September 11, 2001: Attack on New York City
"Hampton writes with precision, grace and a frightening intensity as he traces the story of 9/11 … There are many, perhaps too many, books about 9/11 written for young people, but this is one of the best."
"Riveting … strong and occasionally rawly emotional reporting."
"Without sentimentalizing or sensationalizing, Hampton connects all these stories into a cohesive narrative …"
–Bulletin of the Center for Children’s Books Blue Ribbon Winner
–American Library Association Best Book for Young Adults
–New York Public Library Book for the Teen Age
The morning of September 11, 2001, dawned bright and clear in New York City. There had been a steady, soggy rain the night before but the sunrise that Tuesday brought a brilliant blue sky without a cloud in sight. It was the sort of late summer day that makes you think of baseball more than football, of picnics more than hayrides, or ice cream more than apple pie. It was a day that made you just glad to be alive.
Then, shortly before 9:00 A.M., just as most New Yorkers were beginning their working day, the city was suddenly and deliberately attacked by hijackers who seized control of two jetliners bound from Boston to Los Angeles and flew them on kamikaze missions into the twin 110-story towers of the World Trade Center. At 8:46 A.M., American Airlines Flight 11, a Boeing 767, flew into the North Tower. At 9:06 A.M., United Airlines Flight 175, another Boeing 767, flew into the South Tower. The planes exploded in fireballs that sent clouds of smoke pouring from the skyscrapers.
In the space of those few minutes, the comfortable world most Americans thought they lived in changed forever. But the horrors of the day were only beginning.
At 9:40 A.M., a third hijacked plane, American Airlines Flight 77, a Boeing 757, en route from Washington, D.C., to Los Angeles, crashed into the Pentagon, the headquarters of America’s defense department.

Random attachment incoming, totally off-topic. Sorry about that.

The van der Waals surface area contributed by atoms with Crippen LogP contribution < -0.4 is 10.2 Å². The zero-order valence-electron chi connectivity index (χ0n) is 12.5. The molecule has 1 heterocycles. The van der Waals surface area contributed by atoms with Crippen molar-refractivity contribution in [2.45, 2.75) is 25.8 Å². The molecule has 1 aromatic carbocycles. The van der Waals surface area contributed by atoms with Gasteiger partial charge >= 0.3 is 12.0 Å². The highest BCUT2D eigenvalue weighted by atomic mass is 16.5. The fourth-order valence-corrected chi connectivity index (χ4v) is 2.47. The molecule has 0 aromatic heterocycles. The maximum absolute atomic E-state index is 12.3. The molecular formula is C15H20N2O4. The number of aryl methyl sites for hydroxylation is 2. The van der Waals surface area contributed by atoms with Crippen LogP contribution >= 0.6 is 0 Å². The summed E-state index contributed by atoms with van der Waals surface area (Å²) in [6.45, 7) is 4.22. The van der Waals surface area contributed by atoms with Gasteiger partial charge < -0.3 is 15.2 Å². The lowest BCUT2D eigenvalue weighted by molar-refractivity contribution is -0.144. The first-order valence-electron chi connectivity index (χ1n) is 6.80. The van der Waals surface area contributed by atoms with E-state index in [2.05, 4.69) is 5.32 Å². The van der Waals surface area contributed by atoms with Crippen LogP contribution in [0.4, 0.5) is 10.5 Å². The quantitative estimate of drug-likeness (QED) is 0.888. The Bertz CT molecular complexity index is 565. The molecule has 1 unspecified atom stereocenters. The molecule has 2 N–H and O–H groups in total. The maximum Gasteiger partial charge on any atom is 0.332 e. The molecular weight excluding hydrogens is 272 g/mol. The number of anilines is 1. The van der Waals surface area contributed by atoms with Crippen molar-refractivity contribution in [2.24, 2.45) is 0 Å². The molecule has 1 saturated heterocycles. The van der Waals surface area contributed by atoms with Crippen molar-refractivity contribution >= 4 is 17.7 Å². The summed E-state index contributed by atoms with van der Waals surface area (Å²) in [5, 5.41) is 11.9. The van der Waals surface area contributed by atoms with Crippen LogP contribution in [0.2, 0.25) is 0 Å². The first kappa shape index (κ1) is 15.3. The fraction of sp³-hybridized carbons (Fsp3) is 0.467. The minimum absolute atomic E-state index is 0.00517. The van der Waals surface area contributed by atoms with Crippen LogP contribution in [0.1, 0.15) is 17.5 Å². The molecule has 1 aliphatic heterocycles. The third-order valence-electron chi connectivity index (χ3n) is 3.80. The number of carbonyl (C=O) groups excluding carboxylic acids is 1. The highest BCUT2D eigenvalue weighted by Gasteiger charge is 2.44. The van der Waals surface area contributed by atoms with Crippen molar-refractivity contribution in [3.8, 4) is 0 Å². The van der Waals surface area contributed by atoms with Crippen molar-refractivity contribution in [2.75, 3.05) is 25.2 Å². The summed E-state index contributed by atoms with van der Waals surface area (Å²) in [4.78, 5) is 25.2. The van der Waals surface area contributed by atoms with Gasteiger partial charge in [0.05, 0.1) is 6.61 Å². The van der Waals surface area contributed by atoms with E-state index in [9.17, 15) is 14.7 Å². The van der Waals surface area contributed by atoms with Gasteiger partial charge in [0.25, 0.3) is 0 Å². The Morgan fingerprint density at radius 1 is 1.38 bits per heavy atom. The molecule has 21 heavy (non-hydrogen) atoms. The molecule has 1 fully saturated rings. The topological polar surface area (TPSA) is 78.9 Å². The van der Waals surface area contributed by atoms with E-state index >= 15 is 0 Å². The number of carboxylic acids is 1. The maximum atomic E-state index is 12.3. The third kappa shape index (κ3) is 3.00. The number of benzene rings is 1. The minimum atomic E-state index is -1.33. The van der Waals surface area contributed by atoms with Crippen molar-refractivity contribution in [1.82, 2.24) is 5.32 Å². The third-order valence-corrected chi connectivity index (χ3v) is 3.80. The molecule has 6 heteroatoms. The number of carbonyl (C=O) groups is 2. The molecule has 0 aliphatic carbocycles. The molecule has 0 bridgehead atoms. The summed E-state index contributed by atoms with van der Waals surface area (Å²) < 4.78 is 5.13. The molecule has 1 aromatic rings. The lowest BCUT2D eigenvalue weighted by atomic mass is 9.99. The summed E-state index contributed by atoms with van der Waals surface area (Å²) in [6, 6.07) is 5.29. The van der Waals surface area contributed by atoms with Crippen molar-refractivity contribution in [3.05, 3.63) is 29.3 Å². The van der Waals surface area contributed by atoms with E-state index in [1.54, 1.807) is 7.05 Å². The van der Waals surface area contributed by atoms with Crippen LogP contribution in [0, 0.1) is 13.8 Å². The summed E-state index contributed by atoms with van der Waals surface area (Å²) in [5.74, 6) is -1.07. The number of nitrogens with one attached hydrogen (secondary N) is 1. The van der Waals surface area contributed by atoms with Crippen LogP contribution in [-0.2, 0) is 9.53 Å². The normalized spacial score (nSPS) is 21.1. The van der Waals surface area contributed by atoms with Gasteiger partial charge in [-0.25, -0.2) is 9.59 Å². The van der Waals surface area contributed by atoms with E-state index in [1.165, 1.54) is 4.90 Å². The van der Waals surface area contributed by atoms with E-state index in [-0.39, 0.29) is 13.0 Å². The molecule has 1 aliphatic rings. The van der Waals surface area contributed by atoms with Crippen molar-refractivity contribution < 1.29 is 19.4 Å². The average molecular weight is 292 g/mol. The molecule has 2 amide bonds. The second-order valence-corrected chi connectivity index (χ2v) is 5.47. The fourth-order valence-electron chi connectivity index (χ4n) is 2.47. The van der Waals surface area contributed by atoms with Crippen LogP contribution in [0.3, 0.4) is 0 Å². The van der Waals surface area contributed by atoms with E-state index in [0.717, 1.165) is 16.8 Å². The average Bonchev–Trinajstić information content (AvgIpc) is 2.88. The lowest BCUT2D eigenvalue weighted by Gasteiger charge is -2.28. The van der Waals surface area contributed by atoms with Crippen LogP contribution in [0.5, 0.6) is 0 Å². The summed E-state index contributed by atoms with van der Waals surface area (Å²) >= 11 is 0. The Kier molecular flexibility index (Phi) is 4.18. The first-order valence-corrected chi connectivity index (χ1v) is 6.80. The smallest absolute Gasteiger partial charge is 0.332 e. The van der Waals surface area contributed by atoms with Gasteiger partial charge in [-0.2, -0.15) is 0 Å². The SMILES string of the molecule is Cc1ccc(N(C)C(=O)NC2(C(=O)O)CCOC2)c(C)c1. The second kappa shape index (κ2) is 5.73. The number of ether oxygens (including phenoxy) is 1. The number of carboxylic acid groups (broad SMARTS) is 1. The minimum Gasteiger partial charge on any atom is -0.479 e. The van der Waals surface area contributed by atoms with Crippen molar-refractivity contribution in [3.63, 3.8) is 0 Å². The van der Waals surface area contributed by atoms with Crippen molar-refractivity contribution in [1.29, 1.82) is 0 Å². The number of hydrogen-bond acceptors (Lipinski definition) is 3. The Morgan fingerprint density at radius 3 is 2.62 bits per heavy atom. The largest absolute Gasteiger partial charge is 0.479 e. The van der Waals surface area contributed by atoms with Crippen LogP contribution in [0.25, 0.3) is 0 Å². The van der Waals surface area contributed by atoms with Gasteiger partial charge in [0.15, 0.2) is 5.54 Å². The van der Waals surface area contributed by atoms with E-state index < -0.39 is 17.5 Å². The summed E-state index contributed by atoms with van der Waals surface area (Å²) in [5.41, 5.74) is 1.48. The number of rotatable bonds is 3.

Then, only minutes later, the thing many people had feared, but had tried not to think about, happened. The South Tower, the one into which the second plane crashed, began to collapse. It came down like a tower of dominoes when someone removes one domino from the middle.
Concern immediately grew for its twin, the building that had been hit first. Less than half an hour later, the North Tower tumbled to earth in a mountain of molten rubble. Fires from the 10,000 gallons of fuel that each plane carried raged up to 2,000 degrees, softening the steel girders. The two buildings simply imploded. Steel, concrete, and glass rained from 110 stories in the sky onto city streets jammed with thousands of frightened people, turning lower Manhattan into a black inferno. … Within an hour, the ruins were being called Ground Zero.
Nearly 3,000 people were killed at the World Trade Center, and more than 3,200 children lost a parent. But numbers can’t tell the story. The story of what happened in New York that day is told in the accounts of several people who lived through it. Each endured a personal nightmare that day. Each carries different memories. One thing they all remember is how quiet the city was.